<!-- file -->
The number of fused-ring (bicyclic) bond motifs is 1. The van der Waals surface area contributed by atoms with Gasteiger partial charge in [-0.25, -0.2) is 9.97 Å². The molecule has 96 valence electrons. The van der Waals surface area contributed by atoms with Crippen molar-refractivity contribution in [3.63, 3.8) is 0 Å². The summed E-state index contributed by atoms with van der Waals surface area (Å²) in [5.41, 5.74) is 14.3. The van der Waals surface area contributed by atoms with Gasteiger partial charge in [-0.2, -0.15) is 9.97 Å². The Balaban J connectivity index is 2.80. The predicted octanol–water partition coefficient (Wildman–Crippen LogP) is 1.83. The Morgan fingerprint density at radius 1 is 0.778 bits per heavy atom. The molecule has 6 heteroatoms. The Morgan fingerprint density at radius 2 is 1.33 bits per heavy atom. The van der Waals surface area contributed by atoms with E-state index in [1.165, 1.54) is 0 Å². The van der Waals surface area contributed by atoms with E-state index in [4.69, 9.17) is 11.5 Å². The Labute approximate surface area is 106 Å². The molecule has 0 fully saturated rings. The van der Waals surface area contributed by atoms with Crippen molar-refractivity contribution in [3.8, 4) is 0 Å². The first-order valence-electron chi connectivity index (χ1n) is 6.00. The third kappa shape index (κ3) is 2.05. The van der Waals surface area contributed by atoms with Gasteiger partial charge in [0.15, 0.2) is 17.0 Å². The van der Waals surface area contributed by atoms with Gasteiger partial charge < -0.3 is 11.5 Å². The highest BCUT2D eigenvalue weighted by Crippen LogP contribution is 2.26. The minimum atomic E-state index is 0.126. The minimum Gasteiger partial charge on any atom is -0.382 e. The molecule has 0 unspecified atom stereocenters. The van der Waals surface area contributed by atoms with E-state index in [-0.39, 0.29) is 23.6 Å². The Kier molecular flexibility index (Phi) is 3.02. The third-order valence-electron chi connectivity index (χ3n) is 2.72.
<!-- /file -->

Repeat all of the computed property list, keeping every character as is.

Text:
The number of fused-ring (bicyclic) bond motifs is 1. The van der Waals surface area contributed by atoms with Gasteiger partial charge in [-0.25, -0.2) is 9.97 Å². The molecule has 96 valence electrons. The van der Waals surface area contributed by atoms with Crippen molar-refractivity contribution in [3.63, 3.8) is 0 Å². The summed E-state index contributed by atoms with van der Waals surface area (Å²) in [5.41, 5.74) is 14.3. The van der Waals surface area contributed by atoms with Gasteiger partial charge in [-0.2, -0.15) is 9.97 Å². The Balaban J connectivity index is 2.80. The predicted octanol–water partition coefficient (Wildman–Crippen LogP) is 1.83. The Morgan fingerprint density at radius 1 is 0.778 bits per heavy atom. The molecule has 6 heteroatoms. The Morgan fingerprint density at radius 2 is 1.33 bits per heavy atom. The van der Waals surface area contributed by atoms with E-state index in [1.165, 1.54) is 0 Å². The van der Waals surface area contributed by atoms with E-state index in [4.69, 9.17) is 11.5 Å². The Labute approximate surface area is 106 Å². The molecule has 0 fully saturated rings. The van der Waals surface area contributed by atoms with Crippen molar-refractivity contribution in [3.8, 4) is 0 Å². The first-order valence-electron chi connectivity index (χ1n) is 6.00. The third kappa shape index (κ3) is 2.05. The van der Waals surface area contributed by atoms with Gasteiger partial charge in [0.15, 0.2) is 17.0 Å². The van der Waals surface area contributed by atoms with Gasteiger partial charge < -0.3 is 11.5 Å². The highest BCUT2D eigenvalue weighted by Crippen LogP contribution is 2.26. The minimum atomic E-state index is 0.126. The minimum Gasteiger partial charge on any atom is -0.382 e. The molecule has 0 unspecified atom stereocenters. The van der Waals surface area contributed by atoms with E-state index in [-0.39, 0.29) is 23.6 Å². The Kier molecular flexibility index (Phi) is 3.02. The third-order valence-electron chi connectivity index (χ3n) is 2.72.